Anyone who has spent time in a major American city has met homeless people. Homeless veterans, entire families, men and women who have lost everything, teenagers thrown out of their homes for being gay or just runaways. And in the midst of the homeless population are the mentally ill.
I’ve met quite a few homeless people. When I lived in Chicago, I would buy breakfast for a few guys who spent their day on Rush Street, empty paper cups in front of a sign that read something like “Fought for you in Vietnam, please help us.”
They would chat with me, telling me how they wound up on the street and give me advice about approaching certain members of the homeless community. One of the men shared with me his belief that there were a lot of schizophrenics out there, and I needed to be careful.
When I finally found a schizophrenic homeless person, it was an eyeopening experience. He was in his late 30’s, wearing an old Army jacket and shoes held together with tape. I’ll explain why this memory is so clear in a bit. I tried to buy him food, and he responded by telling me he couldn’t eat food because the government was putting mind control drugs in all of it. Understand, I didn’t really know what schizophrenia was, and this comment stopped me in my tracks. He wasn’t finished.
As I stood listening to him, I learned that black helicopters followed him during the day, “The Matrix” was real, people who didn’t support the government were being shipped off to secret death camps and aliens used inter-dimensional travel to affect our history. I didn’t know what do, how to respond.
This was my first experience with delusional paranoia, and I was hyper aware that if I said the wrong thing, this man might become violent. I put money in his hand and walked away, incredibly sad. I wondered where his family was, where were people who could care for him and get him the help he so desperately needed. And I wished there was something I could do.
What I didn’t do was get duped into believing that everything he was saying made perfect sense, that he was the only person telling the truth about these dark, nefarious plans going on behind the scenes of our everyday lives. He was not my new hero.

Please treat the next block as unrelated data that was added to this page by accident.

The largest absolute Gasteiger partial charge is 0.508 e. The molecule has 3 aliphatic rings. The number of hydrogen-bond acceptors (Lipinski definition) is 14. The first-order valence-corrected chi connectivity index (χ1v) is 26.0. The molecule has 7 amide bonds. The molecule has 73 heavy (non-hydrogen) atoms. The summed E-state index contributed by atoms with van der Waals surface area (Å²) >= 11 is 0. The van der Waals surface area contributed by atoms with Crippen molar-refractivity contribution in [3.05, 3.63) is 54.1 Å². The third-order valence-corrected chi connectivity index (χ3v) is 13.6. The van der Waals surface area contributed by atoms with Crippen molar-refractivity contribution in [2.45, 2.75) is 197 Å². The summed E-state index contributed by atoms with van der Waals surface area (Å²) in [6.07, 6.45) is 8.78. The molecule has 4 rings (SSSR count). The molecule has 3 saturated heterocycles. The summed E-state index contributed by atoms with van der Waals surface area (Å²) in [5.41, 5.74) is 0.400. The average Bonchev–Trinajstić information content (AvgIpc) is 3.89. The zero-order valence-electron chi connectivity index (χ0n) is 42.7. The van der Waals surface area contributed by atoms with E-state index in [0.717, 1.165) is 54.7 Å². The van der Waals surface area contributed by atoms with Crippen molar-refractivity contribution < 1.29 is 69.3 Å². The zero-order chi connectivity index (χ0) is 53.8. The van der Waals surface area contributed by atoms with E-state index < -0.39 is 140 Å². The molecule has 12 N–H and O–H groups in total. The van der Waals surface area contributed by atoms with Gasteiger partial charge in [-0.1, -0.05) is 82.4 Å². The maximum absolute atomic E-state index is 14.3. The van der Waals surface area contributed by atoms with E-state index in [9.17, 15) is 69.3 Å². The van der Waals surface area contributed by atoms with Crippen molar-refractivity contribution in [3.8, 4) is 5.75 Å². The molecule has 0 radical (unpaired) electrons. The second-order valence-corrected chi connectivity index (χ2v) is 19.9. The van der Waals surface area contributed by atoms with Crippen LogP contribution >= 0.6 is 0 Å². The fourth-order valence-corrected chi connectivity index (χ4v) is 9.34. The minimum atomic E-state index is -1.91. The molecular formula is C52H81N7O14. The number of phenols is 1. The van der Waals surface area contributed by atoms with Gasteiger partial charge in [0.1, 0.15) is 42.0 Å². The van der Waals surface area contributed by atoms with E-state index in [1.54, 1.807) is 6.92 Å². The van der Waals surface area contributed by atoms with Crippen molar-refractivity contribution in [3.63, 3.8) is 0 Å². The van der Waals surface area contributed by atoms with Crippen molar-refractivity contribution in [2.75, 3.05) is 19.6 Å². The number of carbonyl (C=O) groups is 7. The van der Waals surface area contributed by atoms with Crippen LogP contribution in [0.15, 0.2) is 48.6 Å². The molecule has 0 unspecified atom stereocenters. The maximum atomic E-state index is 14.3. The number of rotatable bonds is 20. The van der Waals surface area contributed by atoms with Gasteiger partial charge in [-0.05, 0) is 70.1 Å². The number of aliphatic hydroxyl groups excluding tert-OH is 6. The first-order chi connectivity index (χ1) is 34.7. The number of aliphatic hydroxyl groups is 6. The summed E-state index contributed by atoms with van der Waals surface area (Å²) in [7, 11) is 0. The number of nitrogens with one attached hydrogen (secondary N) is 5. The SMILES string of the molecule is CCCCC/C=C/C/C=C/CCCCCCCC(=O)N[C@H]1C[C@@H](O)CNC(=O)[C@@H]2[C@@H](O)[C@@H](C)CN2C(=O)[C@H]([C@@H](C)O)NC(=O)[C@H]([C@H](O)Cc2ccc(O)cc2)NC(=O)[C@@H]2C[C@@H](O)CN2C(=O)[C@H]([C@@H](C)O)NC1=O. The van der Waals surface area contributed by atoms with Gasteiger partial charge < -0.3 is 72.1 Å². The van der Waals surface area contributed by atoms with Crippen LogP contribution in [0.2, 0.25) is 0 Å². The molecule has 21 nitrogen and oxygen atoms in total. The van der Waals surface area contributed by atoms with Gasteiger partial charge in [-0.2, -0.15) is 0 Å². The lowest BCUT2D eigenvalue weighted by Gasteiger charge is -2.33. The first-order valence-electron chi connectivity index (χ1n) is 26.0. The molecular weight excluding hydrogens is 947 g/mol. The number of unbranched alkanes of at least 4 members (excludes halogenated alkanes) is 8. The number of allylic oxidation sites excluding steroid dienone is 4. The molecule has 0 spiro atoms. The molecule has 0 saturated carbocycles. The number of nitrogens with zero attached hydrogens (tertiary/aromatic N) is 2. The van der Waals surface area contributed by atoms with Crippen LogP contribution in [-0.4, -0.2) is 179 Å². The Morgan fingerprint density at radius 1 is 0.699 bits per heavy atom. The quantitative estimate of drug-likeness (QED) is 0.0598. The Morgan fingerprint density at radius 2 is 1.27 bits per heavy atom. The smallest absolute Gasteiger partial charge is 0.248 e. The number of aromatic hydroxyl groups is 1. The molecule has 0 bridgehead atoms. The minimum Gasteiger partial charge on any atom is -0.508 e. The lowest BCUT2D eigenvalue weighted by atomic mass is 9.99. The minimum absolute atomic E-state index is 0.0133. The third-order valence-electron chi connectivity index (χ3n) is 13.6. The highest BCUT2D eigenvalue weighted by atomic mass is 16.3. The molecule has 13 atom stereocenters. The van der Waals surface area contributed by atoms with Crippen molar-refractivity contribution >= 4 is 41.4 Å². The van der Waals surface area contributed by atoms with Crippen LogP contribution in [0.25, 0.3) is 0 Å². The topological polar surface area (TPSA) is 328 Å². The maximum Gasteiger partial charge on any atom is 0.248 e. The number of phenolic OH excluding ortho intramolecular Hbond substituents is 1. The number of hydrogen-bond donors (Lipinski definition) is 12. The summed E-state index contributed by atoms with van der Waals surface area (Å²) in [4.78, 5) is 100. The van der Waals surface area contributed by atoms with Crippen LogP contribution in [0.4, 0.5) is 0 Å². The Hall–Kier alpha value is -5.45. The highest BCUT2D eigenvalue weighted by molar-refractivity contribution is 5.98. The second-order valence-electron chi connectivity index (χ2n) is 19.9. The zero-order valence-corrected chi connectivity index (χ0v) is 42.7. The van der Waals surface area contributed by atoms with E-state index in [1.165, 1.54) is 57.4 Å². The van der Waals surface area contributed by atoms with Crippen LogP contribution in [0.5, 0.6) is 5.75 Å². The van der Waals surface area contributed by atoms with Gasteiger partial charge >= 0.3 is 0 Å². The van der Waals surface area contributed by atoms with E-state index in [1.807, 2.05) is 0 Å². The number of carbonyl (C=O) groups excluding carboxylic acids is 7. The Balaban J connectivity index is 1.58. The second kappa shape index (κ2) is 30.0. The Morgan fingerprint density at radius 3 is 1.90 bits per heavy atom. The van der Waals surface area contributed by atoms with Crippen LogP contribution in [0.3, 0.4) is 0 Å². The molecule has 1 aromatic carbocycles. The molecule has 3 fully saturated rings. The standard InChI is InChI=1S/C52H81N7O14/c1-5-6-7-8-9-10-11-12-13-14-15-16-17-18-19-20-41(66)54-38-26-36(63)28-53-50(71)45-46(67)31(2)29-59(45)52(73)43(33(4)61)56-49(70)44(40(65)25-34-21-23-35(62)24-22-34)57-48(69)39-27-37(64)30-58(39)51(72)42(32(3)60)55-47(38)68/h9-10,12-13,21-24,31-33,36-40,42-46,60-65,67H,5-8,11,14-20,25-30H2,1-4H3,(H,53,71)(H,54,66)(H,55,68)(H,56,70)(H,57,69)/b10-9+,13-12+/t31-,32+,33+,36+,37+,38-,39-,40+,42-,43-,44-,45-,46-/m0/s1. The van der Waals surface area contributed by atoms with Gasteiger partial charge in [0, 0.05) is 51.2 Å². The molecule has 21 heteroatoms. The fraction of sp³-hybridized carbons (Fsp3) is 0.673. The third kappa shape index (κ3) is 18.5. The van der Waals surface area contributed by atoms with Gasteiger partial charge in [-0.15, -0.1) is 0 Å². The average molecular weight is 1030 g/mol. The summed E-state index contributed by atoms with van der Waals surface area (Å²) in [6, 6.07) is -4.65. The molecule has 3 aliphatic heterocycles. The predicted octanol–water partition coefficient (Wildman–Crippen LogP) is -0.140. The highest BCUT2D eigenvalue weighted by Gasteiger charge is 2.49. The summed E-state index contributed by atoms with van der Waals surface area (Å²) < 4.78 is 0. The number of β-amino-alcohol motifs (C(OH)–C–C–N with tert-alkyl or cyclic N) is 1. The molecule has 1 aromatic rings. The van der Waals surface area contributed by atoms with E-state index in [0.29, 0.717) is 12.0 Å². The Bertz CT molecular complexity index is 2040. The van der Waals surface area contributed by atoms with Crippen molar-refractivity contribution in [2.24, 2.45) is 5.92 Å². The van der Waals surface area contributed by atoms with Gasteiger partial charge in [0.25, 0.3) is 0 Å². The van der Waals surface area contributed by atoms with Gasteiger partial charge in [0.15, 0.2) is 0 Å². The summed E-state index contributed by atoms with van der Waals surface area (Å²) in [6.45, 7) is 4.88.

Which is why I do not understand the cult of Alex Jones.
The first time I ever watched an Alex Jones video, he was sitting behind a desk wearing a yellow Tea Party tee shirt, talking about juice boxes. Much like the homeless man who believed he couldn’t eat because the government was putting mind control drugs in our food, Alex Jones was loudly addressing the chemicals contained within the lining of juice boxes that were affecting our children.
Jones tore apart a juice box while ranting about MSG, young girls getting pregnant and being rendered sterile, wearing lipstick and short skirts and something about rose gardens. While watching this video, the homeless man from Chicago popped into my head.
Like Alex Jones, the homeless man’s rant was, for lack of a better term, all over the place. Watch the video where Jones talks about juice boxes. First he claims he has documents proving the government is using chemicals in food to encourage homosexuality so people don’t have children. Then he says after drinking one of these juice boxes, “you’re ready to go out and have a baby.”
After the tornadoes hit Oklahoma a few weeks ago, leveling a school and killing so many children, Alex Jones took a call on his radio show from a woman. The woman told Jones she lived in Oklahoma, was a grandmother and had serious questions about the tornadoes that had devastated her state.
She and Jones mused about a “weather weapon” that could be used by the government to create all sorts of things, including tornadoes. Jones told his audience if they saw planes “seeding” clouds right before the storms, that was proof of this “weather weapon.”
Alex Jones is a very rich man. Millions of people all over the globe subscribe to his websites and video channel, buy his merchandise and swear by everything that comes out of his mouth. The homeless guy in Chicago was not a rich man, he did not have subscribers or merchandise and no one swore by everything that came out of his mouth. Why?
Understand, I am in no way demeaning or belittling schizophrenia or any mental illness. People familiar with my writing and my own story will know that. I am also not implying that Alex Jones is mentally ill. My point here is that we have homeless people in the country who say the same things as Jones every single day, but they’re not rich. They don’t have millions of people hanging on their every word. Why?
Perhaps it’s as simple as this: If you give a homeless schizophrenic man a dollar and he yells about mind control drugs in our food, nothing happens. If you give a man a website and he yells about chemicals in juice boxes that are making our kids gay or have babies at an early age… You have Alex Jones.